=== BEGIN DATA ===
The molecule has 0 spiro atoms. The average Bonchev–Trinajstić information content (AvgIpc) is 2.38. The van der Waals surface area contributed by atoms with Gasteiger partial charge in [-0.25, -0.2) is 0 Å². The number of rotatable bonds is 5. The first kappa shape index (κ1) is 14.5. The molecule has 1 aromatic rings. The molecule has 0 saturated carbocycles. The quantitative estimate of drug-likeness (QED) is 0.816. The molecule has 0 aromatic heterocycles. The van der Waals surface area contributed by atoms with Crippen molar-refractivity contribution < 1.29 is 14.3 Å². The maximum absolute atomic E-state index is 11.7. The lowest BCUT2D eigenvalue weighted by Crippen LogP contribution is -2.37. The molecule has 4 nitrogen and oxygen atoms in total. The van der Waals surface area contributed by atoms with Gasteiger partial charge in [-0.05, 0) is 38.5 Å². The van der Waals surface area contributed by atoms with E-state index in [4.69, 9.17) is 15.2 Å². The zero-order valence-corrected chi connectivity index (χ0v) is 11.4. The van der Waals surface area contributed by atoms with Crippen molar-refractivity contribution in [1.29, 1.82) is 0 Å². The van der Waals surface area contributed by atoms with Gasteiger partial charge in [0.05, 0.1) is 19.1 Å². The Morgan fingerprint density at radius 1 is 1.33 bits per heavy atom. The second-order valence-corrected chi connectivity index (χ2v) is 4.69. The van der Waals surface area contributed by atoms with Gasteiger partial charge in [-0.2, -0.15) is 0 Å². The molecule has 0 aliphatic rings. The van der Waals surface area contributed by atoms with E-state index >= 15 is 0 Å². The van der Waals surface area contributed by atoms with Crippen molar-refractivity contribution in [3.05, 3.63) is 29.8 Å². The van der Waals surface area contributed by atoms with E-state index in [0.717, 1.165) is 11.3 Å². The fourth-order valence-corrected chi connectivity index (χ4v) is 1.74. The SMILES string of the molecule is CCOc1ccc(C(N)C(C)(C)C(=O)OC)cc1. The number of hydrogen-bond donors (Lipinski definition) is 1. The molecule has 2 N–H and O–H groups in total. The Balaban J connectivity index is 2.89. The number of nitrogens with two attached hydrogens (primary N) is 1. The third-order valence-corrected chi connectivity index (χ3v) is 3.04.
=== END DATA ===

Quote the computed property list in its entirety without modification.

The molecule has 0 spiro atoms. The average Bonchev–Trinajstić information content (AvgIpc) is 2.38. The van der Waals surface area contributed by atoms with Gasteiger partial charge in [-0.25, -0.2) is 0 Å². The number of rotatable bonds is 5. The first kappa shape index (κ1) is 14.5. The molecule has 1 aromatic rings. The molecule has 0 saturated carbocycles. The quantitative estimate of drug-likeness (QED) is 0.816. The molecule has 0 aromatic heterocycles. The van der Waals surface area contributed by atoms with Crippen molar-refractivity contribution < 1.29 is 14.3 Å². The maximum absolute atomic E-state index is 11.7. The lowest BCUT2D eigenvalue weighted by Crippen LogP contribution is -2.37. The molecule has 4 nitrogen and oxygen atoms in total. The van der Waals surface area contributed by atoms with Gasteiger partial charge in [-0.05, 0) is 38.5 Å². The van der Waals surface area contributed by atoms with E-state index in [4.69, 9.17) is 15.2 Å². The zero-order valence-corrected chi connectivity index (χ0v) is 11.4. The van der Waals surface area contributed by atoms with Crippen molar-refractivity contribution in [1.29, 1.82) is 0 Å². The van der Waals surface area contributed by atoms with Gasteiger partial charge in [0.05, 0.1) is 19.1 Å². The Morgan fingerprint density at radius 1 is 1.33 bits per heavy atom. The second-order valence-corrected chi connectivity index (χ2v) is 4.69. The van der Waals surface area contributed by atoms with Gasteiger partial charge in [-0.2, -0.15) is 0 Å². The molecule has 0 aliphatic rings. The van der Waals surface area contributed by atoms with E-state index >= 15 is 0 Å². The van der Waals surface area contributed by atoms with Crippen molar-refractivity contribution in [3.05, 3.63) is 29.8 Å². The van der Waals surface area contributed by atoms with E-state index in [0.717, 1.165) is 11.3 Å². The fourth-order valence-corrected chi connectivity index (χ4v) is 1.74. The SMILES string of the molecule is CCOc1ccc(C(N)C(C)(C)C(=O)OC)cc1. The number of hydrogen-bond donors (Lipinski definition) is 1. The molecule has 2 N–H and O–H groups in total. The Balaban J connectivity index is 2.89. The number of nitrogens with two attached hydrogens (primary N) is 1. The third-order valence-corrected chi connectivity index (χ3v) is 3.04.